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Sunday, 4 December 2016

Deanna Durbin born 4 December 1921

Edna Mae Durbin (December 4, 1921 – c. April 20, 2013), known professionally as Deanna Durbin, was a Canadian actress and singer, who appeared in musical films in the 1930s and 1940s. With the technical skill and vocal range of a legitimate lyric soprano, she performed many styles from popular standards to operatic arias. 

The girl who one day would be known as "Winnipeg's Sweetheart" was born born Edna Mae Durbin on December 4, 1921, in Winnipeg, Manitoba, Canada. Her British-born parents moved to California while she was still young, and her singing voice soon had talent scouts knocking at her door.  

She signed a contract with MGM in 1936, at the age of 14, which resulted in her appearance in Every Sunday (1936), a short that also starred Judy Garland. Deanna was dropped by MGM but was immediately picked up by Universal Pictures, which cast her in the role of Penny Craig in Three Smart Girls (1936). While preparing for the role she was coached intensely by director Henry Koster; it's doubtful she would have been the star she was had it not been for Koster. The profits from this film and its follow-up, One Hundred Men and a Girl (1937), rescued Universal from bankruptcy. The studio quickly capitalized on these hits, casting Deanna in two successive and highly acclaimed films, That Certain Age (1938) and Mad About Music (1938). With these films Deanna became Hollywood's darling. She reprised her role of Penny Craig in Three Smart Girls Grow Up (1939).

Deanna was such a hit that she shared the Academy Award's 1939 Juvenile Award with Mickey Rooney "for their significant contribution in bringing to the screen the spirit and personification of youth, and as juvenile players, setting high standards of ability and achievement". Deanna's singing and acting ability had the world talking. There was no doubt she was the most popular performer of her day. She was, however, by nature a very private individual, never comfortable with the glitz, glamour and publicity that came with stardom. Despite her uneasiness, she continued to churn out hits and kept the public enthralled. In 1943 she played Penny Craig again, for the third time, in Hers to Hold (1943).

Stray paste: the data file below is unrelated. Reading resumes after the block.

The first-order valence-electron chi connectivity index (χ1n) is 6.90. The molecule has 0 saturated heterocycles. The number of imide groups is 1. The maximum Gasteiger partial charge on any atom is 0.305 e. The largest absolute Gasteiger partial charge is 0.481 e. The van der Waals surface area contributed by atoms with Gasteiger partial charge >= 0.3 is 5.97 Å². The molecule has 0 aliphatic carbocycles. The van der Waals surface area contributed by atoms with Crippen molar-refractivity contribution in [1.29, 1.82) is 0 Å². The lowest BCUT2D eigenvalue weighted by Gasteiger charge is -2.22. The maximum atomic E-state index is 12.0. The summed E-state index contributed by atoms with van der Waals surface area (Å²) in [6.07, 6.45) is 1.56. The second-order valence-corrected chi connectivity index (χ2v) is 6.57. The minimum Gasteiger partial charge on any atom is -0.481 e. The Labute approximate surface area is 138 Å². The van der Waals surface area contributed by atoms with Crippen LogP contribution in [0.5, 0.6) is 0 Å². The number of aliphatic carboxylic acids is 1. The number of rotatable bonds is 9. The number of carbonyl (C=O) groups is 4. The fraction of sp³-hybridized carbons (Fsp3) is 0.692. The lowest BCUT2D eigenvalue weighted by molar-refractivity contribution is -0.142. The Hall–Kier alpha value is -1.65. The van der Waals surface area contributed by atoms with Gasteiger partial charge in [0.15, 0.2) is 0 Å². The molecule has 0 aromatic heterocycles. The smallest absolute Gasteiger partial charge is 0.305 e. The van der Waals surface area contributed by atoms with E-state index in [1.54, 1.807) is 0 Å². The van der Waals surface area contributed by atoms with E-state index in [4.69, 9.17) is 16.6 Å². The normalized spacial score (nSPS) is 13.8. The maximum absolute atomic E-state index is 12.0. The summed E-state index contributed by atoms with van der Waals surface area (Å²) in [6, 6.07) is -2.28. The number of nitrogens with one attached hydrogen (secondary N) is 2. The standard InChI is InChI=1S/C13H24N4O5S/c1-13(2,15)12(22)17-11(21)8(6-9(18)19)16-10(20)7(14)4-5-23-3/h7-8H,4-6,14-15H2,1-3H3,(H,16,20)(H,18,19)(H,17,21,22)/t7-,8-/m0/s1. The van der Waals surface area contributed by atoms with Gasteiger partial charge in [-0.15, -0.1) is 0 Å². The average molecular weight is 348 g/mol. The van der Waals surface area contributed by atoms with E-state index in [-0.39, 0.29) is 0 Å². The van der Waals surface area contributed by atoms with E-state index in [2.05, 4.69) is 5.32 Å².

She was the number one female box office star in Britain for the years 1939- 1942 inclusive. She was so popular that in 1942 a seven day "Deanna Durbin Festival" was held during which her films were screened exclusively on the Odeon Theatre Circuit throughout Britain, a feat that has never been duplicated for any

other star. According to reports from the BBC over the past three decades, it receives more requests from the public for Durbin's films and recordings, than for those of any other star of Hollywood's Golden Age. 

In 1946, Durbin was the second-highest paid woman in the United States, just behind Bette Davis, and in 1947, she was the top-salaried woman in the United States. Her fan club ranked as the world’s largest during her active years. 

By 1948, however, her box-office clout began to diminish. In private life, Durbin continued to use her given name, Edna; salary figures printed annually by the Hollywood trade publications listed the actress as "Edna Mae Durbin, player". On August 22, 1948, two months after completing her final film, Universal-International announced a lawsuit which sought to collect from Durbin $87,083 in wages the studio had paid her in advance. Durbin settled the complaint by agreeing to star in three more pictures, including one in Paris. The studio allowed Deanna's contract to expire on August 31, 1949, so the three films were never made.